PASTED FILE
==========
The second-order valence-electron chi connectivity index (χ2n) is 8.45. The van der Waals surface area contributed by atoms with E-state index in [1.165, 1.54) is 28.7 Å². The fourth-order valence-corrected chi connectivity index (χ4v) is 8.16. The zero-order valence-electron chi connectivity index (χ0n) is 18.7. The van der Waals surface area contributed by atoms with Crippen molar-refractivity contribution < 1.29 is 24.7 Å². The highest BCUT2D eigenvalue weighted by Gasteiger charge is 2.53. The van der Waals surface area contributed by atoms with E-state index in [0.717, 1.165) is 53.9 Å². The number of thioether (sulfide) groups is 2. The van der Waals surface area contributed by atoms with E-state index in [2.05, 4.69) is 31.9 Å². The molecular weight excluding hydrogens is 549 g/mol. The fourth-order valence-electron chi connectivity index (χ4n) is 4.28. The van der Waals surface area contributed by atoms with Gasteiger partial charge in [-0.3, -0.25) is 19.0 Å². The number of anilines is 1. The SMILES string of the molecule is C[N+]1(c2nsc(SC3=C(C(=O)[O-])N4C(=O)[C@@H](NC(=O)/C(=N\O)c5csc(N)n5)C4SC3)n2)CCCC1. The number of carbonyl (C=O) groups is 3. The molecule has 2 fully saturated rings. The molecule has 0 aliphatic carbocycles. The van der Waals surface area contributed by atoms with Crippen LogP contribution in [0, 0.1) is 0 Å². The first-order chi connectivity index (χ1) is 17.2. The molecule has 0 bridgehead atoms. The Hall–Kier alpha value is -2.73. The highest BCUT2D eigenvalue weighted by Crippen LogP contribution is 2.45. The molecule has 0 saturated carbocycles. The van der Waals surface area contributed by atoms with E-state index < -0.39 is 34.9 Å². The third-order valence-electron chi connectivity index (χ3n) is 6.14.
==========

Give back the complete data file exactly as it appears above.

The second-order valence-electron chi connectivity index (χ2n) is 8.45. The van der Waals surface area contributed by atoms with E-state index in [1.165, 1.54) is 28.7 Å². The fourth-order valence-corrected chi connectivity index (χ4v) is 8.16. The zero-order valence-electron chi connectivity index (χ0n) is 18.7. The van der Waals surface area contributed by atoms with Crippen molar-refractivity contribution < 1.29 is 24.7 Å². The highest BCUT2D eigenvalue weighted by Gasteiger charge is 2.53. The van der Waals surface area contributed by atoms with E-state index in [0.717, 1.165) is 53.9 Å². The number of thioether (sulfide) groups is 2. The van der Waals surface area contributed by atoms with E-state index in [2.05, 4.69) is 31.9 Å². The molecular weight excluding hydrogens is 549 g/mol. The fourth-order valence-electron chi connectivity index (χ4n) is 4.28. The van der Waals surface area contributed by atoms with Gasteiger partial charge in [-0.3, -0.25) is 19.0 Å². The number of anilines is 1. The SMILES string of the molecule is C[N+]1(c2nsc(SC3=C(C(=O)[O-])N4C(=O)[C@@H](NC(=O)/C(=N\O)c5csc(N)n5)C4SC3)n2)CCCC1. The number of carbonyl (C=O) groups is 3. The molecule has 2 fully saturated rings. The molecule has 0 aliphatic carbocycles. The van der Waals surface area contributed by atoms with Crippen LogP contribution in [0, 0.1) is 0 Å². The first-order chi connectivity index (χ1) is 17.2. The molecule has 0 bridgehead atoms. The Hall–Kier alpha value is -2.73. The highest BCUT2D eigenvalue weighted by Crippen LogP contribution is 2.45. The molecule has 0 saturated carbocycles. The van der Waals surface area contributed by atoms with E-state index < -0.39 is 34.9 Å². The third-order valence-electron chi connectivity index (χ3n) is 6.14.